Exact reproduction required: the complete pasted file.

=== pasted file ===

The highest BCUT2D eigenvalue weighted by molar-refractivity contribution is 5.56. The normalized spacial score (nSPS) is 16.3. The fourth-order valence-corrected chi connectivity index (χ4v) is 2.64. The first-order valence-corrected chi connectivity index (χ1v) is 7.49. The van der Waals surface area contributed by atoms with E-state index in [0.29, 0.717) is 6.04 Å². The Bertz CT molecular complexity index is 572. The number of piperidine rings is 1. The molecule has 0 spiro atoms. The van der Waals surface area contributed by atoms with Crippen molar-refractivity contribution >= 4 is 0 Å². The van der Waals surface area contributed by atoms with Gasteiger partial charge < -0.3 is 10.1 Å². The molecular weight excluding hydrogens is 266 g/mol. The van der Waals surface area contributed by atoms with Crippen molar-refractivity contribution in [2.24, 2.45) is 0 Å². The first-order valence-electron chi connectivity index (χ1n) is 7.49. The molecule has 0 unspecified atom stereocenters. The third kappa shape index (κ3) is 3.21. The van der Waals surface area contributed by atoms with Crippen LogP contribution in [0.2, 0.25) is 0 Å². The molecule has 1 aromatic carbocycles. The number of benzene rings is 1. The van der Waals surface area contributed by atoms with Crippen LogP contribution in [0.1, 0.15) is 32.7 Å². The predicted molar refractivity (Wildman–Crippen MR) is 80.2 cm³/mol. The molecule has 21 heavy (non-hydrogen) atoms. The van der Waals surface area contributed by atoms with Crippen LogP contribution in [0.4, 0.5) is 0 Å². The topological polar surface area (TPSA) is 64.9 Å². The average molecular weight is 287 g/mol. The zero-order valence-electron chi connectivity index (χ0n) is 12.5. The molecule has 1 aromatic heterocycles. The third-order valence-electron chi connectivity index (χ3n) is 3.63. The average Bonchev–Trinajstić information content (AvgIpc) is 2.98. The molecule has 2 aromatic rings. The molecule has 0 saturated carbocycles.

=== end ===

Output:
The highest BCUT2D eigenvalue weighted by molar-refractivity contribution is 5.56. The normalized spacial score (nSPS) is 16.3. The fourth-order valence-corrected chi connectivity index (χ4v) is 2.64. The first-order valence-corrected chi connectivity index (χ1v) is 7.49. The van der Waals surface area contributed by atoms with E-state index in [0.29, 0.717) is 6.04 Å². The Bertz CT molecular complexity index is 572. The number of piperidine rings is 1. The molecule has 0 spiro atoms. The van der Waals surface area contributed by atoms with Crippen molar-refractivity contribution >= 4 is 0 Å². The van der Waals surface area contributed by atoms with Gasteiger partial charge < -0.3 is 10.1 Å². The molecular weight excluding hydrogens is 266 g/mol. The van der Waals surface area contributed by atoms with Crippen molar-refractivity contribution in [2.24, 2.45) is 0 Å². The first-order valence-electron chi connectivity index (χ1n) is 7.49. The molecule has 0 unspecified atom stereocenters. The third kappa shape index (κ3) is 3.21. The van der Waals surface area contributed by atoms with Crippen LogP contribution in [0.2, 0.25) is 0 Å². The molecule has 1 aromatic carbocycles. The number of benzene rings is 1. The van der Waals surface area contributed by atoms with Crippen LogP contribution in [0.1, 0.15) is 32.7 Å². The predicted molar refractivity (Wildman–Crippen MR) is 80.2 cm³/mol. The molecule has 21 heavy (non-hydrogen) atoms. The van der Waals surface area contributed by atoms with Crippen LogP contribution in [0.4, 0.5) is 0 Å². The topological polar surface area (TPSA) is 64.9 Å². The average molecular weight is 287 g/mol. The zero-order valence-electron chi connectivity index (χ0n) is 12.5. The molecule has 1 aromatic heterocycles. The third-order valence-electron chi connectivity index (χ3n) is 3.63. The average Bonchev–Trinajstić information content (AvgIpc) is 2.98. The molecule has 2 aromatic rings. The molecule has 0 saturated carbocycles.